Stinkmeister posted:

Name: Stinkmeister

Specialties: Lots of dialects. I'm particularly proud of my bombastic British gentleman, and old man

Tindeck: http://tindeck.com/users/stinkmeister

Contact: PM me, or email thestinkmeister at hotmail dot com

Payment: PM or email me and we'll work it out

The Aphasian posted:

Name: The Aphasian

Specialties: I have a deep, pleasant voice that sounds authoritative.

Tindeck: http://tindeck.com/users/theaphasian Will make an official demo reel someday, currently has random uploads but you can get a feel for my voice.

Contact: PM, jeremiahbritt@gmail.com

Payment: Mostly want critiques now, if the project is bigger we can negotiate.

TheComicFiend posted:

Name: TheComicFiend

Specialties: Teen or young adult protagonists, smooth/sly villains, radio announcer, trying to get a feel for the corporate voice. I can attempt at accents but not 100% confident in them yet.

Tindeck: http://tindeck.com/users/pcasao

Contact: PM or email pcasao3 (at) gmail (dot) com

Payment: Paypal is the way to go

Equipment: Blue Yeti & Audacity

the jizz taxi posted:

Name: the jizz taxi

Specialties: Voice-over, several languages and accents, poetry

Tindeck: http://tindeck.com/users/thejazztaxi

Relevant experience and skills:

> I have a good deal of experience in public speaking (audience range between 20 and over 800) as well as prose and poetry reading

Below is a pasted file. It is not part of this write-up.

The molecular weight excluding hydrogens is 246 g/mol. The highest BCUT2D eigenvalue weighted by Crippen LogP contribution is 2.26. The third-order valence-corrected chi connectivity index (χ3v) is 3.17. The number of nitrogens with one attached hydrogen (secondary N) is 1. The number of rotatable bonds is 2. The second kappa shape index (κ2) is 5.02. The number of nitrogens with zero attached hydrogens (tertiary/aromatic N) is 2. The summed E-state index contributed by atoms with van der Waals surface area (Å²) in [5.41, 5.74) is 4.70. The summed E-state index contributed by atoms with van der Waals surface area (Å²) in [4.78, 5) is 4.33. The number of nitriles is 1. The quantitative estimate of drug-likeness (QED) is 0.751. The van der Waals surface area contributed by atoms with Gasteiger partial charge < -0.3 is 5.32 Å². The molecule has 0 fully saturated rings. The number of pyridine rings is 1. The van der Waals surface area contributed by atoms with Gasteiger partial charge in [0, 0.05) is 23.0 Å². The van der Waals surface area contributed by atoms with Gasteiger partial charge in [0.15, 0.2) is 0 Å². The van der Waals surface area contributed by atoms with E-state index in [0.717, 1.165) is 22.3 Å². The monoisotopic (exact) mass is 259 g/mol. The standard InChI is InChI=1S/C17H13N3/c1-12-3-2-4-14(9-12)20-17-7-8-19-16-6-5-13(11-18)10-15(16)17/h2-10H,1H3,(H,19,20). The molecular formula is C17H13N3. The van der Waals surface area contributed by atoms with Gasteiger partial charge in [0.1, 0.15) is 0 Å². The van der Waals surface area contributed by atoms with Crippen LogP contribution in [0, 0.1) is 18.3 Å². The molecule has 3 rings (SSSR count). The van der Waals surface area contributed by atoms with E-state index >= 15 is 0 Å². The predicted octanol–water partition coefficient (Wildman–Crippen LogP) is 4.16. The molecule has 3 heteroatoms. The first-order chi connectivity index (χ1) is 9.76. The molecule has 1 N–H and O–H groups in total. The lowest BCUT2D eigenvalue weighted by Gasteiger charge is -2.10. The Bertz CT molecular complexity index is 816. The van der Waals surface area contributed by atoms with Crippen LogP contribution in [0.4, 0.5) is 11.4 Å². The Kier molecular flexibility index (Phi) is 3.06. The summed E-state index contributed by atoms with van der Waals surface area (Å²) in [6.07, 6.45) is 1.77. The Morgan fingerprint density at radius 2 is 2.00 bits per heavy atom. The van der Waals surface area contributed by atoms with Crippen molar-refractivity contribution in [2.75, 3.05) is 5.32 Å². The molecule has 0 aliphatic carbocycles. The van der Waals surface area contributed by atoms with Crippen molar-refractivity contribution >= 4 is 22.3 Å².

> My native language is Belgian Dutch. My (slight) accent could be either an advantage or a disadvantage, depending on what you're looking for.
> I'm currently doing some voice-over and presentation work in English for the company I'm employed at.
> I can do a good impression of French, Flemish and German accents in English as well as the French, German and Dutch-Dutch accent in Dutch.

Contact: PM me

Payment: TBD

The Joe Man posted:

Name: The Joe Man

Specialties: Naturally gruff but able to imitate a smoother, pitchy salesman. Characters include Macho Man Randy Savage, Duke Nukem, Skeletor, Droopy Dog & The Brain.

Demo Reel:
https://www.youtube.com/watch?v=AFp6xWd6eko

Tindeck: http://tindeck.com/users/TheJoeMan

IMDB: http://www.imdb.com/name/nm4104438/

Contact: PMs & jgaudio@live.com

PayPal: jgaudio@live.com

Tim Burns Effect posted:

Name: Tim Burns Effect

Specialties: Announcer voices, various accents, and just about any Nicktoon character from the 90s.

Tindeck: http://tindeck.com/users/TimRecordsaVoiceOver

IMDb/Portfolio http://www.imdb.com/name/nm4408131/

Contact: timrecordsavoiceover at gmail dot com

Payment: Paypal will have to do for now, but only if I turn in something worth paying for.

Tinsin posted:

Name: Tinsin

Specialties: A medium-deep voice, I guess, with a possibly nasal quality to it. Also, a variety of fun and whimsical character voices. Yeah.

Tindeck: http://tindeck.com/users/tinsin

IMDB/Portfolio: I've been in a few minor fan-productions, like this one: https://www.youtube.com/watch?v=M82ppvoLI-M
But nothing too major yet.

Contact: Please email me at my unfortunately-named yahoo account, incoherental.

Payment: If you want to pay me, great! Otherwise, as long as the task isn't too arduous, I'm fine with whatever.

titties posted:

Name: titties